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Duluth can vote 'yes' to avoid city government conflicts

Claims of conflicts have dogged Duluth city government for too long. In 2004, a city councilor voted to give a nonprofit that works with gambling addicts nearly $150,000 of city money to support treatment. That same councilor was having an affair...

Claims of conflicts have dogged Duluth city government for too long. In 2004, a city councilor voted to give a nonprofit that works with gambling addicts nearly $150,000 of city money to support treatment. That same councilor was having an affair with the nonprofit's vice president.

A former mayor solicited hundreds of concert and show tickets to give to schoolchildren and the homeless, a violation of state law regarding conflicts of interest, a city councilor charged.

In 2006, another city councilor voted in favor of a controversial labor-organizing tactic -- even though she was a union employee.

When that same councilor/union employee voted to approve two union contracts, members of the Duluth Charter Commission decided enough was enough -- especially after the city attorney was asked for an opinion and didn't offer one.

The Charter Commission rewrote the portion of the City Code that deals with conflicts of interest. On Nov. 4, Duluth voters will decide whether to endorse the changes. "Should ... a citizen [be allowed] to request that the Council appoint special prosecutor to prosecute violations of the Charter's Conflict of Interest provisions when the City Attorney has determined that there is no probable cause," the ballot question will read. The council would be required to act within 60 days.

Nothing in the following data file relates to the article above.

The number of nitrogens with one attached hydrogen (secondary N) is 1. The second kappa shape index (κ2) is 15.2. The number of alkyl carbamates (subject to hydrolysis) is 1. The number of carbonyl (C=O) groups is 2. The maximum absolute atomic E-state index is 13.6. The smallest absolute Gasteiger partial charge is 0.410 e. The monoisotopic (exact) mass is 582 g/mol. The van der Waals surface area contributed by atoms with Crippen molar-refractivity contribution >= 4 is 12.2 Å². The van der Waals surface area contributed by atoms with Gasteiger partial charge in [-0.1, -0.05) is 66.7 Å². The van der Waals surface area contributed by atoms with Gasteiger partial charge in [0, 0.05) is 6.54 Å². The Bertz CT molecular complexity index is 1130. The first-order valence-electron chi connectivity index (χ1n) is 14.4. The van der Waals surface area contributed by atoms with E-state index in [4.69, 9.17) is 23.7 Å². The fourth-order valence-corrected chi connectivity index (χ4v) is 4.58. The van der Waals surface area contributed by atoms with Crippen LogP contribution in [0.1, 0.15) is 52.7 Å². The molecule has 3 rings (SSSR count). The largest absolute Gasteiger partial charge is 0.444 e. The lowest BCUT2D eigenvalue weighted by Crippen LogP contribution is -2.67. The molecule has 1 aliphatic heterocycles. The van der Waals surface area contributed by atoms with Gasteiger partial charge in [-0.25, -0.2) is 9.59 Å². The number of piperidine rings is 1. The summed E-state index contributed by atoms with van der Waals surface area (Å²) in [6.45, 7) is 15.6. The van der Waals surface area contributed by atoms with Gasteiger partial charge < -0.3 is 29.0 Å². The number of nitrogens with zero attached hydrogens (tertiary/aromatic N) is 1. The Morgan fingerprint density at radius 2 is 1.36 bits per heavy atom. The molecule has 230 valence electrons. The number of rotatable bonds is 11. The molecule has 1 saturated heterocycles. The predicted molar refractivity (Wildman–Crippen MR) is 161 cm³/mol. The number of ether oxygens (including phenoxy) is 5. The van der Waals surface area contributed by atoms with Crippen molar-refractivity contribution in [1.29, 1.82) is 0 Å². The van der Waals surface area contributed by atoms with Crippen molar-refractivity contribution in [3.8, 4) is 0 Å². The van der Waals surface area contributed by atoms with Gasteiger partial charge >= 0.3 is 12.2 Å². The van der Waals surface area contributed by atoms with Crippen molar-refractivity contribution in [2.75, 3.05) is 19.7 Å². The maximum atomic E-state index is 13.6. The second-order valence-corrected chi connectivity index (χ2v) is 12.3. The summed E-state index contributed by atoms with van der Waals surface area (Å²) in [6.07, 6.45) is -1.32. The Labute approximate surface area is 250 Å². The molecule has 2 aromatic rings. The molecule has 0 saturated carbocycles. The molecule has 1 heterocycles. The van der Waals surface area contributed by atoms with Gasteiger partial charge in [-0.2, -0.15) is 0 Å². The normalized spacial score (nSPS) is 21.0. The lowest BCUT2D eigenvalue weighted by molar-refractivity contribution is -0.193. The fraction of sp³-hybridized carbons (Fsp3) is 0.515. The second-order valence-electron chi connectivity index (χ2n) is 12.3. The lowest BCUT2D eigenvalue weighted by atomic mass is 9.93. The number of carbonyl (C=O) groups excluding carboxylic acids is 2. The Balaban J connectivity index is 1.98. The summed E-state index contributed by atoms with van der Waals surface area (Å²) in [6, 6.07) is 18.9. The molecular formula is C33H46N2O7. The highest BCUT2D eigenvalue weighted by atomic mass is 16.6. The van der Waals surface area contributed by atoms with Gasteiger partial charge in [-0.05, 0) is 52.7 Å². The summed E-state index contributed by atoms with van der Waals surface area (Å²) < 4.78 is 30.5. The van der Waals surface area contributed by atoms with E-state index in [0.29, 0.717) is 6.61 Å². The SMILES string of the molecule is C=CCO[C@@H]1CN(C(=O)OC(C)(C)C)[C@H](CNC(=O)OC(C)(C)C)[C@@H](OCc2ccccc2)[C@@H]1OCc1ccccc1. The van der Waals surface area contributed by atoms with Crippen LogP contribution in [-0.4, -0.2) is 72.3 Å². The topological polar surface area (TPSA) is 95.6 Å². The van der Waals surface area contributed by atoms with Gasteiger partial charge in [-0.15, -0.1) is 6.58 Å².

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City councilors would "have to address it. That's what we want," Charter Commission member George Hanson told the News Tribune editorial page yesterday. "They can't ignore it and let it sit there with no response."

Nor should they.

A vote of approval from Duluthians would create a needed process requiring the City Council to act on citizen complaints about potential conflicts. With so much confusion over what is and what may not be a conflict, why would anyone vote against getting to an answer?

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